New rules planned for banks in South Africa – including annoying marketing calls

The Information Regulator and the Banking Association of South Africa (Basa) has called for input on a new code of conduct around the processing of personal information by the country’s banks.

The draft code of conduct states that many of South Africa’s banks are part of a group of companies that offer financial products and services, as well as non-financial products and services.

These can fall outside the scope of banking products and services and include telecommunications, loyalty rewards, roadside assistance, insurance, and shares among others, Basa said.

This could lead to situations where banks use a customer’s personal information from one area, in other areas of their operations.

To address these and other issues, the code of conduct provides specific rules around how data should be processed and how it can be used.

Direct marketing

The code of conduct outlines when a bank is allowed to contact you through direct marketing, how and what consent must be given by customers, and any information that must be included in direct marketing plans.

It states that a bank may obtain consent for unsolicited electronic direct marketing via any form of electronic communication or non-electronic communication. A bank will request your consent by:

  • Addressing you in a formal or informal mode;
  • Including its contact details (such as an address, contact number or email address);
  • Referring to the products, goods, or services the consent relates to;
  • Giving examples of the forms of the electronic communication to which the consent relates;
  • Including the date; and
  • Include a requirement for you to sign or accept.

Criminal or biometric information

The code of conduct states that a bank may process your criminal or biometric information for the following reasons:

  • The Department of Home Affairs is the custodian of the Home Affairs National Identity System (HANIS). HANIS may be used by member banks to verify your identity online by placing your finger on a biometric reader which will read your finger against the Department of Home Affairs’ database.
  • The Southern African Fraud Prevention Service (SAFPS) is a non-profit company committed to combating fraud across the financial services industry by providing a shared database to member organisations as well as offering the South African public a means of protecting themselves against impersonation and identity theft. Banks report and file cases of confirmed or suspected fraud onto the database held by SAFPS.

A customer’s race or ethnic origin

The processing of the personal information concerning a data subject’s race or ethnic origin, may occur if the processing is carried out to:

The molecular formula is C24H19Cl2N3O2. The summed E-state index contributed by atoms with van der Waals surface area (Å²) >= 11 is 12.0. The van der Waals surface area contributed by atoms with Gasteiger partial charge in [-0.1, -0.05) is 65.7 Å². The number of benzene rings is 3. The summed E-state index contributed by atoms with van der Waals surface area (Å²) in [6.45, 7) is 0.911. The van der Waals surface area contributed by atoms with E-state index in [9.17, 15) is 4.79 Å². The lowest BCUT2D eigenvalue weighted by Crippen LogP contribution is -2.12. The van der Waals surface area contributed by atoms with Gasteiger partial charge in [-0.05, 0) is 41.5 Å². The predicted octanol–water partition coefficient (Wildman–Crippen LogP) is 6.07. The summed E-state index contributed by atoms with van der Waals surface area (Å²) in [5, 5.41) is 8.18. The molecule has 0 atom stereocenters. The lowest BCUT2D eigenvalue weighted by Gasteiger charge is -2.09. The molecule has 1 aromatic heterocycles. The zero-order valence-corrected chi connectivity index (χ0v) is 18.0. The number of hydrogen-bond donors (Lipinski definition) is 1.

• Identify data subjects only when this is essential for that purpose;
  • Comply with laws and other measures designed to protect or advance persons, or categories of persons, disadvantaged by unfair discrimination.

Some of the legislation which may require this special personal information include the Home Loans and Mortgage Disclosure Act and the Broad-Based Black Economic Empowerment Act.

Opening and managing the accounts of minors

A bank will allow a minor over the age of 16 years and under the age of 18 who is not emancipated or married, to make a deposit at a bank without requiring the consent or assistance of a parent or guardian.

Such minors can therefore without the consent or assistance of a competent person, execute all necessary documents, give all necessary acquittances and cede, pledge, borrow against, and generally deal with, that minor’s deposit as the minor thinks fit; and will enjoy all the privileges and be liable to all the obligations and conditions applicable to depositors.

What you can ask

A customer, having provided adequate proof of identity, has the right to request, free of charge, whether or not a bank holds personal information about them.

They can also request from the record or a description of the personal information being held, including information about the identity of all third parties, or categories of third parties, who have, or have had, access to the information.

Customers may also ask a bank to correct or delete personal information about them that is in the bank’s possession or under its control that is inaccurate, irrelevant, excessive, out of date, incomplete, misleading, or obtained unlawfully.

Read: Goldman Sachs on collision course with South Africa’s biggest banks

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New rules planned for banks in South Africa – including annoying marketing calls